Evaluation and decision criteria need to be established, e.g., how current knowledge is evaluated, which reactions/genes should be kept and based on which evidence. This issue becomes particularly important if contradicting results have been published in scientific literature. Since the consensus reconstruction reflects current knowledge, all results should be reported and connected with the consensus reconstruction (e.g., in the form of notes and confidence score). Based on this information, the ‘jamboree council' will need to decide whether a reaction or gene is correctly included in the consensus reconstruction and document decision and evidence accordingly to make the decision tractable for other curators and users. As new information becomes available, this decision will need to be revisited.
Furthermore, experimental evidence that has been obtained not from the target organism but from related species needs to be highlighted by the curator (e.g., those that are important for human metabolic reconstruction or for less well-studied organisms). An appropriate vocabulary needs to be established.
A 2D annotation jamboree provides a forum for bringing researchers together to build an organism-specific BiGG knowledge base, and for fostering ensuing collaboration and scientific communication. Ideally, a jamboree should be held regularly, e.g., every other year, depending on the community size around the target organism, availability of new data (e.g., biochemical, genetic, proteomic, metabolomic), and integration of additional cellular functions (e.g., signaling pathways, transcriptional regulation, etc.). For example, the second yeast reconstruction jamboree is currently planned (Pedro Mendes, personal communication). The continuous update will ensure that the consensus reconstruction will serve as a starting point for question- and condition-specific models, as well as that new experimental evidence, which may be derived from the reconciliation, is captured and incorporated. A well-crafted and executed reconstruction jamboree should accelerate the understanding of the systems biology of the target organism, as well as provide the platform for targeted experimental investigation for biological discovery, understanding, and synthesis.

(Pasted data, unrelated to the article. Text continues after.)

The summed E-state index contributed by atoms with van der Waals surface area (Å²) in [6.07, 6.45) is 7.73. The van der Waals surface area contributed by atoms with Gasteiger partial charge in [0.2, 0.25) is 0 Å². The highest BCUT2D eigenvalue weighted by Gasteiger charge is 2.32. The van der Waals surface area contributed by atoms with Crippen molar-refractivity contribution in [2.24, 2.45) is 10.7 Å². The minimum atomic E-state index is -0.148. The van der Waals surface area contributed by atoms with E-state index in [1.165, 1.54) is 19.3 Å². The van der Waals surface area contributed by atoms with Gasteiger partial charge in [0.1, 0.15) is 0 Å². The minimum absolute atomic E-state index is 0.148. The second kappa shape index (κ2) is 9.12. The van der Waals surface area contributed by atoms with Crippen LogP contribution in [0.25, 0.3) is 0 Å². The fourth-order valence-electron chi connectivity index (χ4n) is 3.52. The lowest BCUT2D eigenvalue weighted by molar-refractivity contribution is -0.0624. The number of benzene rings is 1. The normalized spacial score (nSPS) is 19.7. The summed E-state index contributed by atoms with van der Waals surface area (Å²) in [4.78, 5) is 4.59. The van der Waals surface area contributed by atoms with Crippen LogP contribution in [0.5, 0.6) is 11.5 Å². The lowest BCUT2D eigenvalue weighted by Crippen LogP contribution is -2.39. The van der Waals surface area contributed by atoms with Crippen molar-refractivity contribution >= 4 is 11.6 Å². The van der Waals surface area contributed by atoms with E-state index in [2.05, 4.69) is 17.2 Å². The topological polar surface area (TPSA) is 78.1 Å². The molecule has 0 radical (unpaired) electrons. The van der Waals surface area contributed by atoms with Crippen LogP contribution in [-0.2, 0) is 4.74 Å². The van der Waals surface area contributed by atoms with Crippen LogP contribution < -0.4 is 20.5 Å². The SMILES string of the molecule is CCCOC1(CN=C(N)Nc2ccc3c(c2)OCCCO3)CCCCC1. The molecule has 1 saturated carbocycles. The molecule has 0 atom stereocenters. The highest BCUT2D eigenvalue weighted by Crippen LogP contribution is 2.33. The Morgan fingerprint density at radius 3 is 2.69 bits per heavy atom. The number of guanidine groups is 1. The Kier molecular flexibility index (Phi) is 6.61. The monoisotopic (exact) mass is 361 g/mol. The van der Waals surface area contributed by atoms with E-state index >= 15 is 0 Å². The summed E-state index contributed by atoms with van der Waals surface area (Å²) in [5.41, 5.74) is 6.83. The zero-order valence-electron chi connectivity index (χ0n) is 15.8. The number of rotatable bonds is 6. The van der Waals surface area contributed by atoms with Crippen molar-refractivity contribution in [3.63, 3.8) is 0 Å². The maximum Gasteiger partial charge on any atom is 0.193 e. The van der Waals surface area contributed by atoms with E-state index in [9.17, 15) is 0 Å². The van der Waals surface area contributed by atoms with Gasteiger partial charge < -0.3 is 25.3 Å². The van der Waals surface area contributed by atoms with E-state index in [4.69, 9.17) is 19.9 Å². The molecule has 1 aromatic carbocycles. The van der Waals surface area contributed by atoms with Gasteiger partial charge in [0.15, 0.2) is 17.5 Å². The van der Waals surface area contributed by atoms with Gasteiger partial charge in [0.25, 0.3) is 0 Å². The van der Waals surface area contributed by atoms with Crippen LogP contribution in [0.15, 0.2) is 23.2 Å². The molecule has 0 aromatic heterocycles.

We are thankful to Markus Herrgard, Monica L Mo, Ronan MT Fleming, Neil Swainston, Dirk Bumann, Pedro Mendes, and Douglas Kell for their valuable discussions. This work was supported by ERC grant no. 232816.
The authors declare that they have no conflict of interest.